Gold prices edged higher on Friday as the dollar softened and risk aversion due to
geopolitical events buoyed the safe-haven appeal of the metal.
“Risk aversion is on the rise, mainly due to what’s happening in the Middle East and also the news about China cracking down on some loans made overseas last year,” said Richard Xu, a fund manager at China’s biggest gold exchange-traded fund, HuaAn Gold.
China’s banking regulator has ordered a group of lenders to assess their exposure to offshore acquisitions by a handful of companies that have been on an overseas buying spree, two people familiar with the matter said on Thursday.
Spot gold was up 0.1 percent at $1,251.96 per ounce, as of 0443 GMT. It was down 0.1 percent for the week, and was headed for a third consecutive weekly fall. U.S. gold futures for August delivery climbed 0.3 percent to $1,252.60 per ounce. The political situation in the United States, the UK, and North Korea-related developments are among the other factors creating a safe-haven demand for gold, said Brian Lan, managing director at gold dealer GoldSilver Central in Singapore.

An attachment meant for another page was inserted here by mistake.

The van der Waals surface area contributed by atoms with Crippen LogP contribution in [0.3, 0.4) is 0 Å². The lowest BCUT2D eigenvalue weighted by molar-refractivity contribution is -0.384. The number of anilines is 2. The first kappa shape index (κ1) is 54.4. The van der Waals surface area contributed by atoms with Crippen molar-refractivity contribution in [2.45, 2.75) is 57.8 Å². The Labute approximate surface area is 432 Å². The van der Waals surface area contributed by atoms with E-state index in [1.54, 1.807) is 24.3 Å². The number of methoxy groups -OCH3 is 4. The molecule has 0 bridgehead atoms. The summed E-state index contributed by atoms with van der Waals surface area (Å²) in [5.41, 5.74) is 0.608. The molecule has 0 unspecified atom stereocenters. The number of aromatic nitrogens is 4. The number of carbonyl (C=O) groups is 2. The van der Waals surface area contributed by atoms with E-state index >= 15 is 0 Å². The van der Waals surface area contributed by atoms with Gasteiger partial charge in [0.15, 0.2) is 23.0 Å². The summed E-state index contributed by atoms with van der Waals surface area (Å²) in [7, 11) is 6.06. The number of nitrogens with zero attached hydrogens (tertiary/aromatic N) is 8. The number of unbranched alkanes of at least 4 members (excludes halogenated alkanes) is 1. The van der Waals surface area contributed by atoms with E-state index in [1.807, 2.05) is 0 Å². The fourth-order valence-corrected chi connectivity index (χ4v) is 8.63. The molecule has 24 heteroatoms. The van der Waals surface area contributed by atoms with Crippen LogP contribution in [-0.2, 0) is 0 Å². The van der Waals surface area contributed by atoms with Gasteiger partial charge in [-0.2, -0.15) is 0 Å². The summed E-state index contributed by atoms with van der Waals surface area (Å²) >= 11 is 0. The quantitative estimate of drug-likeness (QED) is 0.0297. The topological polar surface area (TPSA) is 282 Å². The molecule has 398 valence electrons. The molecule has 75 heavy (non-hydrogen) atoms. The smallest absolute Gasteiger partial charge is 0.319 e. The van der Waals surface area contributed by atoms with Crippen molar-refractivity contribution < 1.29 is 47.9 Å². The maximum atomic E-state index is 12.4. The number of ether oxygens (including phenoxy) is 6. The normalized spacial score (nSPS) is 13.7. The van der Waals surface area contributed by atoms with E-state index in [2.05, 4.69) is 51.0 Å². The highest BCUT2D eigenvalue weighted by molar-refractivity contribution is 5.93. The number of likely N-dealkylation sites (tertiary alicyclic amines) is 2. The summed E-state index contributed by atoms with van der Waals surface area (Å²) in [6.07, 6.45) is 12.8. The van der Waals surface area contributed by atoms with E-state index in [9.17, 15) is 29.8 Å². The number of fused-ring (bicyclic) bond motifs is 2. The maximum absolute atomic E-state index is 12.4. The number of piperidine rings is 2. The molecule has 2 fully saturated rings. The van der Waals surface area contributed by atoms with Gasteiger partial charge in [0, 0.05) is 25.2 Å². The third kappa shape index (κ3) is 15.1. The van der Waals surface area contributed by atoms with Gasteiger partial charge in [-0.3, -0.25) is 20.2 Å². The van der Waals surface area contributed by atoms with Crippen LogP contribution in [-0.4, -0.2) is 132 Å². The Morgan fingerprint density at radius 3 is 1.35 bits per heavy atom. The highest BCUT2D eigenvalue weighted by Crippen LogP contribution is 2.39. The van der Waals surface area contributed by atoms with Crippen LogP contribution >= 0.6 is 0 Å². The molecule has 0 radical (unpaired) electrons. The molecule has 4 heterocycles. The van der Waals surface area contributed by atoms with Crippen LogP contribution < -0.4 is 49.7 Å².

Tensions rose as North Korea carried out another test of a rocket engine that the United States believes could be part of its programme to develop an intercontinental ballistic missile, a U.S. official told Reuters on Thursday. Gold is used as an alternative investment during situations of political and financial uncertainty.
Investors will keep an eye on key U.S. economic data due next week for cues on the U.S. Federal Reserve’s rate hike decision. U.S. data due next week include the June consumer confidence
indicator, pending home sales, crude oil inventories, revised first quarter GDP and the PCE price index.
“The Fed has mentioned it will most likely raise rates one more time. The data will be important to know whether it is a favorable time for the central bank to raise rates,” Lan added.
Spot gold may retest a resistance at $1,254 per ounce, with a good chance of breaking above this level and rising more towards the next resistance at $1,262, according to Reuters technical analyst Wang Tao.
The dollar was down 0.1 percent against a basket of currencies, drifting away from the near one-month peak of 111.790 hit on Tuesday. Among other precious metals, silver rose 0.4 percent to $16.60 per ounce. Platinum climbed 0.2 percent to $922.10 per ounce, while palladium slipped 0.1 percent to $882.75 per ounce.